Should you see a “Neurosurgeon” or an “Orthopaedic” surgeon about your back or neck pain?

Spinal surgery has become a specialised area of surgery, and in South Australia, fellowship standard training in spinal surgery involves input from both orthopaedic and neurosurgical fields.  Neurosurgeons certainly deal with intracranial pathology, but with regard to spinal pathology we have moved away from distinguishing between spinal surgeons of orthopaedic or neurosurgical backgrounds and simply refer to ourselves as Spinal Surgeons.  In that regard Adelaide has been at the forefront of neuro-orthopaedic fellowship training, and Adelaide Spine and Brain is the final realisation of that collaborative approach pioneered in South Australia. Whilst spinal surgery is a highly specialised sub-specialty, we all have even more specialised expertise in particular areas of spinal management.  Adelaide Spine and Brain specialists promote a collaborative approach with exchange of ideas to provide maximum benefit to the patient.

If surgery is indicated can success be guaranteed?

Unfortunately, there is no surgical procedure of any sort that can be guaranteed to be successful.  Similarly this applies to spinal surgery, but your surgeon will be pleased to provide a prognosis relevant to your condition. 

Can microsurgery be used to treat back or neck pain?

Microsurgical techniques and magnification are regularly utilised to improve visualisation of neural structures and other anatomical features during surgery, but do not have any magical powers per se.

Is keyhole surgery appropriate in spinal surgery?

Wherever possible, minimally invasive techniques are employed in the management of any surgical condition, and also in regard to spinal conditions.  Keyhole surgery is not new.  It has been around since the 1980’s, and there have been a number of comparative studies that have failed to show advantage of keyhole surgery over open conventional surgery.  Nevertheless, it is emerging that minimally invasive techniques do have a role in the treatment of percutaneous stabilisation of the spine for fractures or malignancy.  Every individual case must be assessed on its merits, and you will be advised if your surgeon perceives that there is an advantage in a minimally invasive approach.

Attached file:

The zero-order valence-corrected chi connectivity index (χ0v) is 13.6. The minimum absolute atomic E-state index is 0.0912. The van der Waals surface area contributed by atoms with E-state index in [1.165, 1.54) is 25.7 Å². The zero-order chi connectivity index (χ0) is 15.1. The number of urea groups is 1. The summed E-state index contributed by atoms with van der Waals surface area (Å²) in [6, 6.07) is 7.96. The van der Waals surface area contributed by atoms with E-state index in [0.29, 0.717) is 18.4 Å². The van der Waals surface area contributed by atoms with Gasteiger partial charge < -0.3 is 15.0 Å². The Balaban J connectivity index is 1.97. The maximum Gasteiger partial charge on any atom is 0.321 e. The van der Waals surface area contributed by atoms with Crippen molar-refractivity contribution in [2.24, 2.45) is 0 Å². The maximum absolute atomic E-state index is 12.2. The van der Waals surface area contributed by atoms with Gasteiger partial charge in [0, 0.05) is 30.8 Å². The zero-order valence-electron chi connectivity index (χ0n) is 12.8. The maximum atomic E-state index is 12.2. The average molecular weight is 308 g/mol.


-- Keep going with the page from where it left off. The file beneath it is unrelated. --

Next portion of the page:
Intraoperative navigation certainly has a role, particularly in the treatment of intracranial pathology, but there are significant pitfalls with regard to spinal surgery.  Similarly, whilst robotic guidance has captured the imagination of the public through media releases, at the present time there is no proven advantage in the use of the technique, and indeed there are many significant disadvantages.

Can a diseased or worn out disc be replaced?

There are a plethora of artificial disc replacement devices for both the cervical and lumbar spine available on the market at the present time.  Indeed, members of Adelaide Spine and Brain have been involved in clinical trials on artificial disc replacement, but we ceased our involvement with the visco-elastic disc replacement of the lumbar spine in 1999 owing to structural complications with the device.  Since then there have been many new devices on the market, and whilst on the face of it there is support in the literature for the use of these devices, this is a very controversial area and opinion is divided.  This is a subject that your surgeon would be pleased to discuss with you more fully at the time of your consultation, but it is fair to say that at the present time there are serious reservations regarding the utility of these devices over more traditional approaches.